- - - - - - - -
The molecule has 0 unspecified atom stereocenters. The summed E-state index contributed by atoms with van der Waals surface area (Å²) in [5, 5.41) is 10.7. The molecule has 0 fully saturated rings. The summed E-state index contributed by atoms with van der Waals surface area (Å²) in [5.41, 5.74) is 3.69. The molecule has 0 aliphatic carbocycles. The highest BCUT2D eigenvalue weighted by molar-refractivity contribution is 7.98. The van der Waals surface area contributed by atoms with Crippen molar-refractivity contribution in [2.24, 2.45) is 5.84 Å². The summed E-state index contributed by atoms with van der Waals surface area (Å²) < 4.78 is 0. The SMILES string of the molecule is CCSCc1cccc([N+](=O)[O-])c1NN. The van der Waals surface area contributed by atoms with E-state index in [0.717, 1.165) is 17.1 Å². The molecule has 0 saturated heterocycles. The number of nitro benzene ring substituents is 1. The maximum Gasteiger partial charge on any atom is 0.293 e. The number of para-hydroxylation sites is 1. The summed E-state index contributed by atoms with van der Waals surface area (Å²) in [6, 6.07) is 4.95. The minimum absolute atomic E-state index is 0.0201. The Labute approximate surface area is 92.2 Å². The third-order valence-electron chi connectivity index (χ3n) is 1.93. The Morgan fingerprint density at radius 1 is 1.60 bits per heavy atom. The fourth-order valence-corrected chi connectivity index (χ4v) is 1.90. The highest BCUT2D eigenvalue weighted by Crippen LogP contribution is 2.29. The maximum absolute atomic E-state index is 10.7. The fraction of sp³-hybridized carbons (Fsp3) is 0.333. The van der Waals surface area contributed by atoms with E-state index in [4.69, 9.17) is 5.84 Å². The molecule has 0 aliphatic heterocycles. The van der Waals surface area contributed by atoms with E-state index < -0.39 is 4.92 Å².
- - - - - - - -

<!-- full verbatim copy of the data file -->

The molecule has 0 unspecified atom stereocenters. The summed E-state index contributed by atoms with van der Waals surface area (Å²) in [5, 5.41) is 10.7. The molecule has 0 fully saturated rings. The summed E-state index contributed by atoms with van der Waals surface area (Å²) in [5.41, 5.74) is 3.69. The molecule has 0 aliphatic carbocycles. The highest BCUT2D eigenvalue weighted by molar-refractivity contribution is 7.98. The van der Waals surface area contributed by atoms with Crippen molar-refractivity contribution in [2.24, 2.45) is 5.84 Å². The summed E-state index contributed by atoms with van der Waals surface area (Å²) < 4.78 is 0. The SMILES string of the molecule is CCSCc1cccc([N+](=O)[O-])c1NN. The van der Waals surface area contributed by atoms with E-state index in [0.717, 1.165) is 17.1 Å². The molecule has 0 saturated heterocycles. The number of nitro benzene ring substituents is 1. The maximum Gasteiger partial charge on any atom is 0.293 e. The number of para-hydroxylation sites is 1. The summed E-state index contributed by atoms with van der Waals surface area (Å²) in [6, 6.07) is 4.95. The minimum absolute atomic E-state index is 0.0201. The Labute approximate surface area is 92.2 Å². The third-order valence-electron chi connectivity index (χ3n) is 1.93. The Morgan fingerprint density at radius 1 is 1.60 bits per heavy atom. The fourth-order valence-corrected chi connectivity index (χ4v) is 1.90. The highest BCUT2D eigenvalue weighted by Crippen LogP contribution is 2.29. The maximum absolute atomic E-state index is 10.7. The fraction of sp³-hybridized carbons (Fsp3) is 0.333. The van der Waals surface area contributed by atoms with E-state index in [4.69, 9.17) is 5.84 Å². The molecule has 0 aliphatic heterocycles. The van der Waals surface area contributed by atoms with E-state index < -0.39 is 4.92 Å².